It’s a move born of desperation. Google knows it can’t possibly establish a viable hardware ecosystem and still meet its self-imposed release deadline of “mid-2010”. So rather than do the hard work of courting device vendors and building certification processes, Google is taking the easy way out by micromanaging which systems will be allowed to ship with the Chrome OS and then dumping responsibility for the rest of the ecosystem onto the open source community.

This first point is complete and utter nonsense. Linux hardly has any so called warts, it is more stable than windows and is much more secure too. When was the last time you heard of a virus on Linux? How does that compare to windows?

Spotty hardware compatibility? Again hardly. In the past linux had issues with device driver support however this is more as a result of hardware manufacturers not providing information about the hardware to build the drivers, it is not a fault of the linux programmers themselves.

Google is also not allowing the OS to be distributed exclusively on a series of as-yet-undisclosed netbook-like devices. The code is open source anyone can compile and run it for any device. However in order to keep the OS small Google have said they will only be officially supporting a small number of devices. This is the same as windows not running on an ARM CPU. The difference here is with Chrome being open source people can build support into branches of it.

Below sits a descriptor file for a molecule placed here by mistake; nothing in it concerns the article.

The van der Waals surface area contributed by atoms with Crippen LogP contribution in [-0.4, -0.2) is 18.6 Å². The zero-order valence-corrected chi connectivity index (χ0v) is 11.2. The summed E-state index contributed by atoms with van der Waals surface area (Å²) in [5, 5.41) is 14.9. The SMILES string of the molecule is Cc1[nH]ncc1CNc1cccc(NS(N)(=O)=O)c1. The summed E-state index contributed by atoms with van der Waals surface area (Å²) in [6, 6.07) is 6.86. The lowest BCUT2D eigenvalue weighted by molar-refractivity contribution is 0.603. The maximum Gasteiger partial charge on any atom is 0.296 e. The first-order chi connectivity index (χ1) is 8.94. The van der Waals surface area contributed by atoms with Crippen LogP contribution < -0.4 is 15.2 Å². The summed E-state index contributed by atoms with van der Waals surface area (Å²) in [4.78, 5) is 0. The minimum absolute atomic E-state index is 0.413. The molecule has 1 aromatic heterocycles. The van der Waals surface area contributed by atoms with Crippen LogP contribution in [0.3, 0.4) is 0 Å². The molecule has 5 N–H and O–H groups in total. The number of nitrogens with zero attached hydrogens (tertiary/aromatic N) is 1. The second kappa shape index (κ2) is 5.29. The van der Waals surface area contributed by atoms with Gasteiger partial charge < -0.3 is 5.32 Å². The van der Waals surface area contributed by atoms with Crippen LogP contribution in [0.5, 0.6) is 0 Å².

Google can establish a viable hardware ecosystem by mid 2010 it is easy use the existing linux device drivers. The difference is they don’t want to because they want to keep things simple and small, who can blame them for that? They are trying to be the opposite of Microsoft.

Fatal flaw No. 2: The web user interface
Then there’s the user interface. Google looks at the world through the prism of a web page. So it comes as no surprise that the primary interface to the Chrome OS is … Chrome, as in the Google browser.

Unlike a traditional OS, there’s no desktop. The “applications” running under the Chrome OS are really just interactive web pages, with the Chrome browser’s tabs serving to separate and organise them visually on the screen. Basic configuration tasks, like defining wi-fi settings, are handled via Chrome OS-hosted pop-up windows, while a simple status bar-like strip at the top of the display informs you about battery life, connectivity status, and so on.

Sadly, none of the above UI constructs is particularly original or compelling. The tabbed interface and “dockable” favourites are clearly derivative of Mac OS X and/or Windows (depending on whom you ask), as are the status icons and pull-down applications menu.

In fact, nothing about the Chrome OS UI jumps out as innovative. Rather, it simply replaces one set of metaphors (Start menu, taskbar/Dock, system tray) with a bunch of webified equivalents. And though I can certainly appreciate the advantages of doing away with those heavy legacy OS windowing layers — web content is lighterweight and easier to isolate from a security standpoint — it also serves to limit the environment’s overall utility.

The world won’t buy an inflexible OS
And that’s where I believe the Chrome OS ultimately fails. In its effort to pare the traditional OS model down to the bone, Google has thrown out the one characteristic that made Windows and, to a lesser extent, Mac OS X and full-blown Linux successful: flexibility.

Simply put, the Chrome OS is too narrow. It assumes that the world is ready to give up the traditional personal computing paradigm and live full time in the cloud. In reality, most users prefer a hybrid existence, with some of their data and applications stored locally, and others — typically the freebies, like Gmail — hosted online.